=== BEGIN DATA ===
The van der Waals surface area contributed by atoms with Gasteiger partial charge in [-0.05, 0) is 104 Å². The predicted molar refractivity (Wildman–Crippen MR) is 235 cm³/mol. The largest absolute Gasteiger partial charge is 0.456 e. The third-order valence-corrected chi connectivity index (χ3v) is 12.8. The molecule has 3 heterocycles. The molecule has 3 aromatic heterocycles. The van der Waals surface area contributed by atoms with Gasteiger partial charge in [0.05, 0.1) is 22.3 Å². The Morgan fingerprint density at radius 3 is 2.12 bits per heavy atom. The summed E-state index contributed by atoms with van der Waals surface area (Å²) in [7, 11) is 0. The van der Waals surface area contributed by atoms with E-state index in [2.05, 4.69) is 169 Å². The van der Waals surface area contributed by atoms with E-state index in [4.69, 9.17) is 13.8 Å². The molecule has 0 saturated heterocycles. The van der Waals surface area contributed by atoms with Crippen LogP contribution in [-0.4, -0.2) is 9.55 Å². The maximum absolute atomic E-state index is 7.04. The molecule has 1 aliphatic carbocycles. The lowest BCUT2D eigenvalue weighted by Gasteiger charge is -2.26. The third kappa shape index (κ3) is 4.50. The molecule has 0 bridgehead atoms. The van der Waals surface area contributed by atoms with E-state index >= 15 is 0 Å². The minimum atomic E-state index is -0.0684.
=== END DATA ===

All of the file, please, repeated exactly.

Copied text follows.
The van der Waals surface area contributed by atoms with Gasteiger partial charge in [-0.05, 0) is 104 Å². The predicted molar refractivity (Wildman–Crippen MR) is 235 cm³/mol. The largest absolute Gasteiger partial charge is 0.456 e. The third-order valence-corrected chi connectivity index (χ3v) is 12.8. The molecule has 3 heterocycles. The molecule has 3 aromatic heterocycles. The van der Waals surface area contributed by atoms with Gasteiger partial charge in [0.05, 0.1) is 22.3 Å². The Morgan fingerprint density at radius 3 is 2.12 bits per heavy atom. The summed E-state index contributed by atoms with van der Waals surface area (Å²) in [7, 11) is 0. The van der Waals surface area contributed by atoms with E-state index in [2.05, 4.69) is 169 Å². The van der Waals surface area contributed by atoms with E-state index in [4.69, 9.17) is 13.8 Å². The molecule has 0 saturated heterocycles. The van der Waals surface area contributed by atoms with Crippen LogP contribution in [-0.4, -0.2) is 9.55 Å². The maximum absolute atomic E-state index is 7.04. The molecule has 1 aliphatic carbocycles. The lowest BCUT2D eigenvalue weighted by Gasteiger charge is -2.26. The third kappa shape index (κ3) is 4.50. The molecule has 0 bridgehead atoms. The van der Waals surface area contributed by atoms with E-state index >= 15 is 0 Å². The minimum atomic E-state index is -0.0684.